The Connectivity Standards Alliance (CSA), the group behind Matter, has announced the formation of a new Data Privacy Working Group. The goal of this group, as stated by the alliance, will be to develop a global “Alliance Data Privacy Specification” to help certify the data privacy of smart devices while also fully disclosing in a simple to understand matter, how any information gathered by the devices is used.
“We aim to support customers in better understanding what data is being collected, how it is used, and if it complies with existing privacy requirements,” states the CSA on its website announcing the group. “Acting as an advocate on behalf of consumers, the Alliance can offer guidance to each facet and act as proponents for fairness.”
“We aim to support customers in better understanding what data is being collected, how it is used, and if it complies with existing privacy requirements.”
Data Privacy Working Group to Address Gap in US Regulations
It’s no secret that at this point: data is a more potent currency than anything else on the market. It’s so valuable that companies have been willing to sell products at a monetary loss on the potential millions they stand to make through data. It’s how Facebook, a free application, grew into a multi-billion-dollar business.
Legislation like the General Data Protection Regulation (GDPR) now exists to regulate the gathering and selling of consumer data, however, this only pertains to EU citizens. No such legislation exists in the United States yet. Companies that operate exclusively within American markets don’t have to play by the rules and guidelines the GDPR sets out, which can pose a problem in certain cases.
The situation gets even more dicey, as we look towards another growing trend in smart homes: the collection of healthcare data. Do the companies gathering data on heart rates, sleep behavior and other vitals also ascribe to the Hippocratic oath the same way doctors and nurses do? Two years ago, I engaged with several others on a panel during CEDIA’s Wellcon discussing sleep technology, and the topic of data privacy took up a good portion of that discussion.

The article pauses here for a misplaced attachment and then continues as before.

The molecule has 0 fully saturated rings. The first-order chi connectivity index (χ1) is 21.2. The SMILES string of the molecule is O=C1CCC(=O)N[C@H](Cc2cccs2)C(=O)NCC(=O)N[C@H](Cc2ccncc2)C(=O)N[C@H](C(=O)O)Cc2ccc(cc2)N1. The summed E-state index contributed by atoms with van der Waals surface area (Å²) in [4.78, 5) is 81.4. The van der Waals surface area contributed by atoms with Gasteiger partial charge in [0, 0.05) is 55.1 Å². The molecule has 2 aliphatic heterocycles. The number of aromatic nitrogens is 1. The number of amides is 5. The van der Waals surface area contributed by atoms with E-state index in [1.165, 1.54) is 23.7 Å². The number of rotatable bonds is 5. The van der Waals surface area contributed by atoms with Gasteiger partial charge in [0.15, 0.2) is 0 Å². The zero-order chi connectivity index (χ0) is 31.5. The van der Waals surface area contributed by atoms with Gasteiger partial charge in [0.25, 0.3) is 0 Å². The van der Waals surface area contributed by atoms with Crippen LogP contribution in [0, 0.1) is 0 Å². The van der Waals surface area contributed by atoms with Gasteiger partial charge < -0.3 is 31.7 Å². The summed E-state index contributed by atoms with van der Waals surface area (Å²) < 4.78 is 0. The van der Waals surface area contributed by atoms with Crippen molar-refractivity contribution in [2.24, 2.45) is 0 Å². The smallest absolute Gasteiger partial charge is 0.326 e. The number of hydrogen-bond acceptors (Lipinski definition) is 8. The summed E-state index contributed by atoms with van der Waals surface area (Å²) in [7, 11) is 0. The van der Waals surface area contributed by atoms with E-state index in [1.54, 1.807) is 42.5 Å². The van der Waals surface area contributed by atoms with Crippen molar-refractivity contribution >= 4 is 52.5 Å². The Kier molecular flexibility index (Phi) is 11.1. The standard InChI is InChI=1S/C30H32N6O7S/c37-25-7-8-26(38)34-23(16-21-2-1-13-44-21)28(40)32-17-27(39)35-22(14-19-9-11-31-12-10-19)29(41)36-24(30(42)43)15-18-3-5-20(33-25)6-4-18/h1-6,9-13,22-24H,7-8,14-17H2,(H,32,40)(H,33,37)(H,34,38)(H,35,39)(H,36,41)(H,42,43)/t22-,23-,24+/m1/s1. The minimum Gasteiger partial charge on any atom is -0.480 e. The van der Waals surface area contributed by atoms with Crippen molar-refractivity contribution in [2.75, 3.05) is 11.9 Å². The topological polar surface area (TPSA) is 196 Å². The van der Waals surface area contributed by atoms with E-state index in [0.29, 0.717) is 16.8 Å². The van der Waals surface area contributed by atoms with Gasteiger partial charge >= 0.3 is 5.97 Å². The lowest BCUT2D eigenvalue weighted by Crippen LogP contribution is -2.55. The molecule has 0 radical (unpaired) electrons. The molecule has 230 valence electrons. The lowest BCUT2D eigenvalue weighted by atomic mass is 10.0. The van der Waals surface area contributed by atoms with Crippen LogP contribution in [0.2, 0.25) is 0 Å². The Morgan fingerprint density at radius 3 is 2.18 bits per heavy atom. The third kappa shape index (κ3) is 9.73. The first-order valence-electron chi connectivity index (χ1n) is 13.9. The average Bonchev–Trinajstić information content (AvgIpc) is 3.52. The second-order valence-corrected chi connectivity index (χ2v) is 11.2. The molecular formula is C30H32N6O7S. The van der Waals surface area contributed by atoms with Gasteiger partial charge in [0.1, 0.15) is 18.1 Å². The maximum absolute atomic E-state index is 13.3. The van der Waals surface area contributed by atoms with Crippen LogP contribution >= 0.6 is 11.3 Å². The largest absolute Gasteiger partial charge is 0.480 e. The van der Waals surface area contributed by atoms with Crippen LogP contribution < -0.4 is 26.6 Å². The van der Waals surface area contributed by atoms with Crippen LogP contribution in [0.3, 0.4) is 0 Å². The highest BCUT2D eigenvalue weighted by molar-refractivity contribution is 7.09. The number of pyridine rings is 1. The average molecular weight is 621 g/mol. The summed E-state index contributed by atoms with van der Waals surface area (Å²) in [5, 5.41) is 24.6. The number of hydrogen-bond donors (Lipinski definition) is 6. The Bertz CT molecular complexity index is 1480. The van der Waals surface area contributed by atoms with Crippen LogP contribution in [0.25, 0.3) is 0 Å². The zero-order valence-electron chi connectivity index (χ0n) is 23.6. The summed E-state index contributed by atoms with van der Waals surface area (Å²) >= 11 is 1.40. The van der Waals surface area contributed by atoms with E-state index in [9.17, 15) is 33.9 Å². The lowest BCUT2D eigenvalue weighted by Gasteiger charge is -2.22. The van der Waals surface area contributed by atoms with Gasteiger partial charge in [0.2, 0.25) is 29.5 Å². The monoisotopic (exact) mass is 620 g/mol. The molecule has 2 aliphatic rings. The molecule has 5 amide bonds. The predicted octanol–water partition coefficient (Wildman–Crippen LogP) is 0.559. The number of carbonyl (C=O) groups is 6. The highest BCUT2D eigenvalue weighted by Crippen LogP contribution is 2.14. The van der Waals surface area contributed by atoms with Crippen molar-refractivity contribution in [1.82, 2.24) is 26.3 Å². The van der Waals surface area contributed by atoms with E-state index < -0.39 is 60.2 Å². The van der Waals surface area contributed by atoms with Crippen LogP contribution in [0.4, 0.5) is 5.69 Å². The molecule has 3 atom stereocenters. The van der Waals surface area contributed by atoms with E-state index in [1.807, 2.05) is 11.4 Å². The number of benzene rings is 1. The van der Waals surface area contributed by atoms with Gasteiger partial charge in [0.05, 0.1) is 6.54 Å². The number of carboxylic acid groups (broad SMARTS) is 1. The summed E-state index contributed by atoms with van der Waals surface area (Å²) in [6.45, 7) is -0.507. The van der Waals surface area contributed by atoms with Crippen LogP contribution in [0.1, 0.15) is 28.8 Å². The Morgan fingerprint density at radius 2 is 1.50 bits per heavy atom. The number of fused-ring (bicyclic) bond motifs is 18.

Sure, more headlines occur around exposing data to a massive hack—and I don’t want to discount the value of cybersecurity for that—but people are far more likely to have their data exposed by a company legally selling it.
Data Usage Remains Huge Concern Among American Consumers
As of right now, the Data Privacy Working Group is in its formative stages, meaning little information is available other than “it’s happening, so stay tuned.” What aspects of data will be covered, how the group plans to test adherence to policies and how transparent the CSA will be about the group’s processes, is to be determined.
News outlets have already begun to call into question whether or not companies who made their fortunes selling data will willingly hamstring themselves over the matter. I would argue that ‘Matter’ somewhat dispels that concern. When companies attempted making non-compatible ecosystems to drive consumer loyalty, it ultimately led to the rise of standards like Matter, Zigbee and Z-Wave to help preserve the health of the industry.
One of the reasons for many ‘failures’ within the smart home space has been a lack of consumer confidence surrounding data privacy. It’s why Alexa has largely been relegated to being a music player and occasional smart home controller. Consumers don’t want to hand out any personal information to these devices because of how they envision it will be used. As a result, Alexa has been costing Amazon billions of dollars off a bet that the company could monetize consumer data around usage patterns.
That doesn’t just hamstring profits. It hamstrings the efficacy of smart home systems. Using data to improve services and offerings is a problematically vague phrase, but in the case of AI and machine learning, it’s relevant. Certain data does get used to improve how those systems work leading to smoother, more convenient interactions with them and without consumer trust, the technology never has the opportunity to improve.
With over 300 major smart home companies forming up the CSA, including huge names like Apple, Google, Amazon, and Samsung, the group definitely has a solid starting point. Plus, the fact that the CSA also recently announced a Health and Wellness Working Group specifically for sharing health tech data, shows the level of commitment and awareness the alliance has when it comes to issues facing the smart home industry.
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